Tony Kushner American Literature Analysis
Tony Kushner, who embraces such epithets as “Jewish writer” and “gay writer,” is a maverick, a bold, fearless, overtly political playwright and social activist who has revolutionized the form and content of modern theater. He sees deep into the human heart and soul and touches all humankind. He is a writer of comedy in the classical sense since many of his characters overcome horrendous obstacles to achieve survival and renewal. With literary influences as disparate as Brecht and Tennessee Williams and use of contrasting characters to show how different people can learn from one another, Kushner’s plays also radiate passionate drama, surrealism, and unabashed theatricality.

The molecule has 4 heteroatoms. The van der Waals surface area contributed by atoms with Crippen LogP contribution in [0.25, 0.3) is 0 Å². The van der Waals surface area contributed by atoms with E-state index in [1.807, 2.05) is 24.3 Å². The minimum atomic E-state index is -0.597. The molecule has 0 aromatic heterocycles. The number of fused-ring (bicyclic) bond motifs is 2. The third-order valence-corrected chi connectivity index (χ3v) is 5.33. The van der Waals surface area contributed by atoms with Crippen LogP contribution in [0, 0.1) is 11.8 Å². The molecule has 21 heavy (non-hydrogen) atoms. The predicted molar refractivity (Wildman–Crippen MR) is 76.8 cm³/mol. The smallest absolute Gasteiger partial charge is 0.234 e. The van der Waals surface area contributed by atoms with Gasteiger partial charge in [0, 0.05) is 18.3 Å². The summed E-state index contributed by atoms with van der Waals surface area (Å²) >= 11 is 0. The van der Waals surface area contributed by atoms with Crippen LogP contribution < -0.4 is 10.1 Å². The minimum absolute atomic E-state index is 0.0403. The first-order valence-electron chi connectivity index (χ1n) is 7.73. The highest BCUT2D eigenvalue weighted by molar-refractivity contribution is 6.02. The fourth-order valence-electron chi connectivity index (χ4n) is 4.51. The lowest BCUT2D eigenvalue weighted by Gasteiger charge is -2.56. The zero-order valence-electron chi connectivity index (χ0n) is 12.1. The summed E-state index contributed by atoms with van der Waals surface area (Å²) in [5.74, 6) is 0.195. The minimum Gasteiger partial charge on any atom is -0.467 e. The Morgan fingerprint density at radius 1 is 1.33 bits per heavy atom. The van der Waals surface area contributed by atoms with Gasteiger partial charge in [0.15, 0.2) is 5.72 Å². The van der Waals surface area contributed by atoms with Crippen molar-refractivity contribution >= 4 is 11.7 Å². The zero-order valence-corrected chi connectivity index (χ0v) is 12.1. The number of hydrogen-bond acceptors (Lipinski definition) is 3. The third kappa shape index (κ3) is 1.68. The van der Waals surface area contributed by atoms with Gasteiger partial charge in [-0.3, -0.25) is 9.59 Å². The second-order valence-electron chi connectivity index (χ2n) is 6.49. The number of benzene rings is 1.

Kushner is particularly attracted to transitional points in history such as the rise of Nazi Germany (A Bright Room Called Day), the heightening of capitalism (Hydriotaphia), the approach of the new millennium (Angels in America), Western involvement in the Middle East (Homebody/Kabul), and the fight for human equality (Caroline, or Change). Into dark times, Kushner shines a warm, bright, and guardedly hopeful literary beacon because he believes that the human race, individuals and groups, can slowly and painfully change.
Fascinated by human “journeys” of change, Kushner enlivens this motif as a broader struggle from the past, through the present, to the future. Angels in America, for example, begins with...
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